Other piece of information is:

on first boot shared disks will be created, this will take some time

This is, on the first execution of vagrant up Vagrant, using our Vagrantfile will setup everything we need to have for a correct installation of an Oracle RAC 12cR1.

At this point you can do vagrant up to create your very first 2 node rac cluster using this project.

vagrant up[edit]

vagrant up command, will read Vagrantfile and will create what is in this file.

This project Vagrantfile have been tested, and improved, and does all the OS requirement to have an Oracle RAC 12cR1 installation, free of issues.

Order matters[edit]

Vagrant execute the scripts and create the machines top to bottom, so for advances uses, we may end installing software, or doing some tasks after the provisioning, so for that, we need all the nodes up and running, so we will be doing collabn2 first, then collabn1. In this way, once collabn1 is up and running, we can be sure all is up and ready.

Review of vagrant up output[edit]

Let's review the output.

A sample vagrant up log can be found on the project page at https://github.com/racattack/vagrantfile/blob/master/OracleLinux/vagrant-up.log in case you want to review, before executing your own run.

At this stage, the base box is imported.

==> collabn2: Importing base box 'kikitux/oracle65-racattack'...


At this stage, the box is being renamed from the template, into a name suitable for us.

==> collabn2: Setting the name of the VM: collabn2.1404011431

Vagrant magic:

==> collabn2: Clearing any previously set network interfaces...
==> collabn2: Preparing network interfaces based on configuration...

Here, in the pre-boot section, is where the shared disk are created. We will review this later.

==> collabn2: Running 'pre-boot' VM customizations...

Booting the virtual machine, and setting hostname

==> collabn2: Booting VM...
==> collabn2: Waiting for machine to boot. This may take a few minutes...
==> collabn2: Setting hostname...

Mounting shared folder

==> collabn2: Mounting shared folders...
collabn2: /vagrant => /Users/alvarom/racattack12cR1
collabn2: /media/sf_12cR1 => /Users/alvarom/racattack12cR1/12cR1
collabn2: /media/stagefiles => /Users/alvarom/racattack12cR1/stagefiles

Executing scripts

==> collabn2: Running provisioner: shell...

Shared disk[edit]

In order to be closer to the RAC Attack 12cR1 Architecture, we need to have shared disks.


This implementation, performs automatically on the first boot the RacAttack Create_Virtualbox_Shared_Storage steps

Let's check collabn1

alvaros-mini:racattack12cR1 alvarom$ vagrant status
collabn2 running (virtualbox)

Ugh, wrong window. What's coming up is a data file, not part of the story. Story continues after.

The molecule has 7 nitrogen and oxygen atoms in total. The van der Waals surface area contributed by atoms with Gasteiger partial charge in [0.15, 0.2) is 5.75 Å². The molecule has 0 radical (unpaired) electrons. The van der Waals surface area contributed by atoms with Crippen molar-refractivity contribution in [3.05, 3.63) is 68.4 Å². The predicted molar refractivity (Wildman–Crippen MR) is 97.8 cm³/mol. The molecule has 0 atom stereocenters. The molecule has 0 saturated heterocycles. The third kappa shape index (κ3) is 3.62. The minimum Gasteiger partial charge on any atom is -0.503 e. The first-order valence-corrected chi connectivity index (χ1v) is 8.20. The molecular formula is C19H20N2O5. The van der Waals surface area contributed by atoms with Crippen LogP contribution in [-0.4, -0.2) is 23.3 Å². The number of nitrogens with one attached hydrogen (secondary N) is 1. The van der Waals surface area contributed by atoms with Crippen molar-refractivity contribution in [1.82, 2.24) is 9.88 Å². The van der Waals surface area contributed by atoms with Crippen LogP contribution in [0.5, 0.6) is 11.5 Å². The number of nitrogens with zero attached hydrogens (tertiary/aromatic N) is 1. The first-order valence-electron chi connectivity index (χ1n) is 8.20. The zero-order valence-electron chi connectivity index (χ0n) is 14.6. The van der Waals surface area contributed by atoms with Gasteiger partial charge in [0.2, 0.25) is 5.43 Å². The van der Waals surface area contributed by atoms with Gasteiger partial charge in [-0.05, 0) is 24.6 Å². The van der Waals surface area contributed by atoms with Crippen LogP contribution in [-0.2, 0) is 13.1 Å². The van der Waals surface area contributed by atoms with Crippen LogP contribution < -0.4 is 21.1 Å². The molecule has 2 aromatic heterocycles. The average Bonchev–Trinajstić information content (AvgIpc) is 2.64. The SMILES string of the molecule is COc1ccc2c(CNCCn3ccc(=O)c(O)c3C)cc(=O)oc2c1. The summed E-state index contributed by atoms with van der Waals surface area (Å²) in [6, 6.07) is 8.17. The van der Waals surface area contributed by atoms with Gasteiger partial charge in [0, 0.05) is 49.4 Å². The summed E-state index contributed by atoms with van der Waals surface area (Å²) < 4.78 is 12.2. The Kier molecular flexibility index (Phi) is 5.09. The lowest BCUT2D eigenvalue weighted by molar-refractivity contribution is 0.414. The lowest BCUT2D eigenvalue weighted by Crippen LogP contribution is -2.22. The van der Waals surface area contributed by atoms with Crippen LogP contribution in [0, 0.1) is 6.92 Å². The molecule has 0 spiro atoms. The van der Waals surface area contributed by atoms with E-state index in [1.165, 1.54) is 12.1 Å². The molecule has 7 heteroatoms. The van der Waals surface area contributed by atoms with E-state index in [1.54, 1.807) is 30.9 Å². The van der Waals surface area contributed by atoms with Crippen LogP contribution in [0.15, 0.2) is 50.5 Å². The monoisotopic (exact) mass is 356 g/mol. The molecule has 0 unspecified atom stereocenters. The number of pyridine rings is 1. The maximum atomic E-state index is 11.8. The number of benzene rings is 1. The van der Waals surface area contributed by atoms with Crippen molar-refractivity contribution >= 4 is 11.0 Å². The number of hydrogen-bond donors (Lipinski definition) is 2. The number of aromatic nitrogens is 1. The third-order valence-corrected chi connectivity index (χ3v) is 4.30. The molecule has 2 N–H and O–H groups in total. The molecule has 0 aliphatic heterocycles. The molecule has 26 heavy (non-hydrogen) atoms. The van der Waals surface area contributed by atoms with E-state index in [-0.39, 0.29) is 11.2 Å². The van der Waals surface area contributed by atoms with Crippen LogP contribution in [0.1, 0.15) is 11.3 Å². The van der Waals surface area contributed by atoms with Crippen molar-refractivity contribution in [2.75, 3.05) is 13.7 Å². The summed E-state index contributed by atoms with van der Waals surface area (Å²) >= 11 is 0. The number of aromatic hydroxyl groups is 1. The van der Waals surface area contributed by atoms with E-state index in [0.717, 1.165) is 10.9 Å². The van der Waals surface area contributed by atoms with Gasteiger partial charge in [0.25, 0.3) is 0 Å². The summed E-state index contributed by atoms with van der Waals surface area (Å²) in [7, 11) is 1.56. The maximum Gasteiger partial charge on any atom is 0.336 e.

collabn1 running (virtualbox)

Let's connect to collabn1 and become root

alvaros-mini:racattack12cR1 alvarom$ vagrant ssh collabn1 
[vagrant@collabn1 ~]$ sudo su -  
[root@collabn1 ~]#

Let's check the disks.

  • udev disk
[root@collabn1 ~]# ls -al /dev/asm* /dev/sd*
lrwxrwxrwx 1 root root 4 Apr 1 01:35 /dev/asmdisk1 -> sdc1
lrwxrwxrwx 1 root root 4 Apr 1 01:35 /dev/asmdisk2 -> sdd1
lrwxrwxrwx 1 root root 4 Apr 1 01:35 /dev/asmdisk3 -> sde1
lrwxrwxrwx 1 root root 4 Apr 1 01:35 /dev/asmdisk4 -> sdf1
brw-rw---- 1 root disk 8, 0 Apr 1 01:35 /dev/sda
brw-rw---- 1 root disk 8, 1 Apr 1 01:35 /dev/sda1
brw-rw---- 1 root disk 8, 2 Apr 1 01:35 /dev/sda2
brw-rw---- 1 root disk 8, 3 Apr 1 01:35 /dev/sda3
brw-rw---- 1 root disk 8, 16 Apr 1 01:35 /dev/sdb
brw-rw---- 1 root disk 8, 32 Apr 1 01:35 /dev/sdc
brw-rw---- 1 grid asmadmin 8, 33 Apr 1 01:35 /dev/sdc1
brw-rw---- 1 root disk 8, 48 Apr 1 01:35 /dev/sdd
brw-rw---- 1 grid asmadmin 8, 49 Apr 1 01:35 /dev/sdd1
brw-rw---- 1 root disk 8, 64 Apr 1 01:35 /dev/sde
brw-rw---- 1 grid asmadmin 8, 65 Apr 1 01:35 /dev/sde1
brw-rw---- 1 root disk 8, 80 Apr 1 01:35 /dev/sdf
brw-rw---- 1 grid asmadmin 8, 81 Apr 1 01:35 /dev/sdf1
[root@collabn1 ~]#

We have 4 shared disks, sdc,sdd,sde,sdf We have persistent aliases


  • OracleASM disks
[root@collabn1 ~]# ls -al /dev/oracleasm/disks/
total 0
drwxr-xr-x 1 root root 0 Apr 1 01:35 .
drwxr-xr-x 4 root root 0 Apr 1 01:35 ..
brw-rw---- 1 grid asmadmin 8, 33 Apr 1 01:35 ASMDISK1
brw-rw---- 1 grid asmadmin 8, 49 Apr 1 01:35 ASMDISK2
brw-rw---- 1 grid asmadmin 8, 65 Apr 1 01:35 ASMDISK3
brw-rw---- 1 grid asmadmin 8, 81 Apr 1 01:35 ASMDISK4
[root@collabn1 ~]#

Shared disk created, permission set. Ready to use.

Once again, this mean we are one step closer to the RAC Attack 12cR1 Architecture:

RAC_ATTACK Architecture step3

What came included by default[edit]